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PhilosophyPart of Humanities

'Philosophy and the Art of Tragedy'

Published: 2 July 2013
Professor Alex Neill

Alex Neill, Pro Vice-Chancellor (Education) and Professor of Philosophy has delivered his inaugural lecture ‘Philosophy and the Art of Tragedy’ which was chaired by Dean of Humanities, Professor Anne Curry.

Philosophy’s interest in the art of tragedy is as ancient as tragedy itself. This interest has manifested itself in a variety of ways, but in all of these manifestations we can see a common thread: an attempt to come to terms with the value of tragedy. This is one of the most notorious of the issues on which Plato and Aristotle disagreed, and the centuries since have seen some of the most influential figures in the history of Western philosophy address the question of tragedy’s nature and particular value as a form of art.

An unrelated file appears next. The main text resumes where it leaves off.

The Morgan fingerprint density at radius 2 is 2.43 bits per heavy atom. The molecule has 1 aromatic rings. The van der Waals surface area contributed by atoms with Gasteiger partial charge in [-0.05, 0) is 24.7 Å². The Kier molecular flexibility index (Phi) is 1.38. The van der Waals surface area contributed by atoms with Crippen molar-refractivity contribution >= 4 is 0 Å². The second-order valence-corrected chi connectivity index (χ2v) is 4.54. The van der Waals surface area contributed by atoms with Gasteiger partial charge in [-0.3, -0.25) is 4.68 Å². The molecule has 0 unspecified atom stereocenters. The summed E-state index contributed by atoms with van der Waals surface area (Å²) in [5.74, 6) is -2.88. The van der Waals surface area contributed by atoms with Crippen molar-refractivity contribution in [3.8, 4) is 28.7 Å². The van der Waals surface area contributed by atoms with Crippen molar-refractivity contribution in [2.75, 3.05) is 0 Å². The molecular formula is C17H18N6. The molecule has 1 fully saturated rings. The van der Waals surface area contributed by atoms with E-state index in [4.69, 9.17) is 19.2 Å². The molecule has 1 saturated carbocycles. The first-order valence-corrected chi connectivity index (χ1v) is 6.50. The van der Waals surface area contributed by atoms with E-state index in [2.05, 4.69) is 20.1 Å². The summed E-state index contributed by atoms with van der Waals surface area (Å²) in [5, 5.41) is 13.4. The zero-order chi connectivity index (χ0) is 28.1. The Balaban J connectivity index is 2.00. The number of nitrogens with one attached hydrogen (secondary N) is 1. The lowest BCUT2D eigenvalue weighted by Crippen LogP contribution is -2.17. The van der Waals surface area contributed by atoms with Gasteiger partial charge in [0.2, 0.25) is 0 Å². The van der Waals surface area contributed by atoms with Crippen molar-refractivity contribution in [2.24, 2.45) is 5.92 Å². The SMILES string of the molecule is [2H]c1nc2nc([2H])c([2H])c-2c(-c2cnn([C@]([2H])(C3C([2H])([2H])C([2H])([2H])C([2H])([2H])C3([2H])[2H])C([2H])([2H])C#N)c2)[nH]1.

He focused on one of the most active episodes in the history of philosophy’s engagement with tragedy, that which took place in 18th century British philosophical thought and developed a line of argument, to the effect that even in this intellectually rich period, when philosophy’s preoccupation with tragedy was so concentrated, its attempt to provide an account of why tragedy holds the importance that it has done virtually since the birth of Western civilisation left some of the fundamental issues at stake unanswered.

An end of lecture collection raised £293 for the Antokia Children’s Charity in Uganda.

To listen to a recorded interview with Alex or watch a video of the lecture please click on the link to the right of this page.  

 

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